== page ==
“Many black parents tell black children to strive; to seize opportunities that will enable upward mobility. However, they also give their children a poison capable of eroding black children’s innocence. They tell them to be twice as good; that there is no room for failure or mistakes.” Nicole Dennis-Benn, author of Here Comes the Sun, writes about how black children are denied the privilege of innocence.
Out this week: New Boy by Tracy Chevalier; Kintu by Jennifer Nansubuga Makumbi; The Awkward Age by Francesca Segal; The Australian by Emma Smith-Stevens; Evensong by Kate Southwood; Behind the Moon by Madison Smartt Bell; and Bad Dreams and Other Stories by Tessa Hadley. For more on these and other new titles, go read our most recent book preview.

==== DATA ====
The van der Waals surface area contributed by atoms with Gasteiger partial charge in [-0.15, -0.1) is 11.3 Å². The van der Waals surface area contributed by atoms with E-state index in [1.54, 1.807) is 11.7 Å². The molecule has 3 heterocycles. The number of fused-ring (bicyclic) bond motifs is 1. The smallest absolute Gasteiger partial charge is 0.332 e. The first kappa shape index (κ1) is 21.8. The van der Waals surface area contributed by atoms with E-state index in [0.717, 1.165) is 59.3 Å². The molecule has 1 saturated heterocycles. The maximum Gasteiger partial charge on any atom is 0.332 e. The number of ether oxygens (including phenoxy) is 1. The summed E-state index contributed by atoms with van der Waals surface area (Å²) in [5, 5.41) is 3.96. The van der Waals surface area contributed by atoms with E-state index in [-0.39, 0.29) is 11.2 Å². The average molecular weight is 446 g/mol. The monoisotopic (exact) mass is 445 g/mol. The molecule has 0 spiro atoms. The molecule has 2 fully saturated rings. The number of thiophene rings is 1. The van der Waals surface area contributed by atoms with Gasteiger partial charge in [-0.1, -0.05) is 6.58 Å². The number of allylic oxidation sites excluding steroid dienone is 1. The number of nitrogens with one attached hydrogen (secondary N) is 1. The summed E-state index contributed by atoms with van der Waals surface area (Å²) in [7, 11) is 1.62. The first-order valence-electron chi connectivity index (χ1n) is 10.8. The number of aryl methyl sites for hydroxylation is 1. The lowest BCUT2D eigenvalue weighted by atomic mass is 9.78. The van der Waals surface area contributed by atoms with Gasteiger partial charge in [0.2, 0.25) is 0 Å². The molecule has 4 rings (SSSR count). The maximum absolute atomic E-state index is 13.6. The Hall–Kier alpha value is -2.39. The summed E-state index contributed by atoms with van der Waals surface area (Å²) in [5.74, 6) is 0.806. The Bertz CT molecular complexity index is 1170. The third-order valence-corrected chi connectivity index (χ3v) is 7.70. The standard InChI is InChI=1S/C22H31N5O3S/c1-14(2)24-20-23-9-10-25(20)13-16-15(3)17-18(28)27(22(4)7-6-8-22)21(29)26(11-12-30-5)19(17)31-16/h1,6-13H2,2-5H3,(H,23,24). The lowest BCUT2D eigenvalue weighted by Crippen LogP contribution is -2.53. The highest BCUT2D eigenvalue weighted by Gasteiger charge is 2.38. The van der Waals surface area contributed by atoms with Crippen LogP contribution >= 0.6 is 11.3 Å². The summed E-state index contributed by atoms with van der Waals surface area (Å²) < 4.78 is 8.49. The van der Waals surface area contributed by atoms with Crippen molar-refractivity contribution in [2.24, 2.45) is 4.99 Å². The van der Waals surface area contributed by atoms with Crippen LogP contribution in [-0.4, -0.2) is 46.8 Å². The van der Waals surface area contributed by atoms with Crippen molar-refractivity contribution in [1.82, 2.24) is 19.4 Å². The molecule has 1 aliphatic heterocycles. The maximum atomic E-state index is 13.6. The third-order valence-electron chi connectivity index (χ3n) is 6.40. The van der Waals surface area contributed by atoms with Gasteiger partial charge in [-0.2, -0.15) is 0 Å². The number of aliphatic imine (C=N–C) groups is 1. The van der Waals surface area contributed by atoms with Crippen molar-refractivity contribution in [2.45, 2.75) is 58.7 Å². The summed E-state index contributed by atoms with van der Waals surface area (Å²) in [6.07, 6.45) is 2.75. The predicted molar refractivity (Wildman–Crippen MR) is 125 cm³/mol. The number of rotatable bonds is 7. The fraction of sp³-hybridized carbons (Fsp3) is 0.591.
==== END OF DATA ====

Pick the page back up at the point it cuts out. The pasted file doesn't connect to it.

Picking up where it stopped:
Where The Wild Things Are, the beloved children’s story written and illustrated by Maurice Sendak, arrives in US theaters in cinematic form this Friday, October 16th; see the trailer here. The excellent Spike Jonze (Adaptation, Being John Malkovich) directs.
Say goodbye to Binky and Sheba, everybody. After 32 years, Matt Groening pulled the plug on his Life In Hell comic last week with this installment. If you’re unfamiliar with the strip, you can play a round of catch-up by scouring this German website’s 70-strip archive.